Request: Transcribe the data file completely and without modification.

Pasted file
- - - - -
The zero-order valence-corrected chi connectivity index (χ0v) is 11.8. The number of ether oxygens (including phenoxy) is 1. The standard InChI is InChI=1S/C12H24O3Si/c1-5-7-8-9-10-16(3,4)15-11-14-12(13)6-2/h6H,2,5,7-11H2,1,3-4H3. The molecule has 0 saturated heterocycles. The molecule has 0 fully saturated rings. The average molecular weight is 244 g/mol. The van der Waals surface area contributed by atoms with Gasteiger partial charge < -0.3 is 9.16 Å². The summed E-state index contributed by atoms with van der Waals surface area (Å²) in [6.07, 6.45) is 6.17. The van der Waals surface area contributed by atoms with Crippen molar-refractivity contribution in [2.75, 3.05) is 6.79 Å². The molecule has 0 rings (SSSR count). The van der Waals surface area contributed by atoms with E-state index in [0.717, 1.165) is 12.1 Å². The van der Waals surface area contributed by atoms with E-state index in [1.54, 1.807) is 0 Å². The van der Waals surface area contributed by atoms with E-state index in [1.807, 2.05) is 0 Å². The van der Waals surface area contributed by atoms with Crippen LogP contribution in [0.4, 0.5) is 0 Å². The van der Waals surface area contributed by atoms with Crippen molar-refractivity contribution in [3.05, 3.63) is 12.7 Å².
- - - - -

The zero-order valence-corrected chi connectivity index (χ0v) is 11.8. The number of ether oxygens (including phenoxy) is 1. The standard InChI is InChI=1S/C12H24O3Si/c1-5-7-8-9-10-16(3,4)15-11-14-12(13)6-2/h6H,2,5,7-11H2,1,3-4H3. The molecule has 0 saturated heterocycles. The molecule has 0 fully saturated rings. The average molecular weight is 244 g/mol. The van der Waals surface area contributed by atoms with Gasteiger partial charge < -0.3 is 9.16 Å². The summed E-state index contributed by atoms with van der Waals surface area (Å²) in [6.07, 6.45) is 6.17. The van der Waals surface area contributed by atoms with Crippen molar-refractivity contribution in [2.75, 3.05) is 6.79 Å². The molecule has 0 rings (SSSR count). The van der Waals surface area contributed by atoms with E-state index in [0.717, 1.165) is 12.1 Å². The van der Waals surface area contributed by atoms with E-state index in [1.54, 1.807) is 0 Å². The van der Waals surface area contributed by atoms with E-state index in [1.807, 2.05) is 0 Å². The van der Waals surface area contributed by atoms with Crippen LogP contribution in [0.4, 0.5) is 0 Å². The van der Waals surface area contributed by atoms with Crippen molar-refractivity contribution in [3.05, 3.63) is 12.7 Å².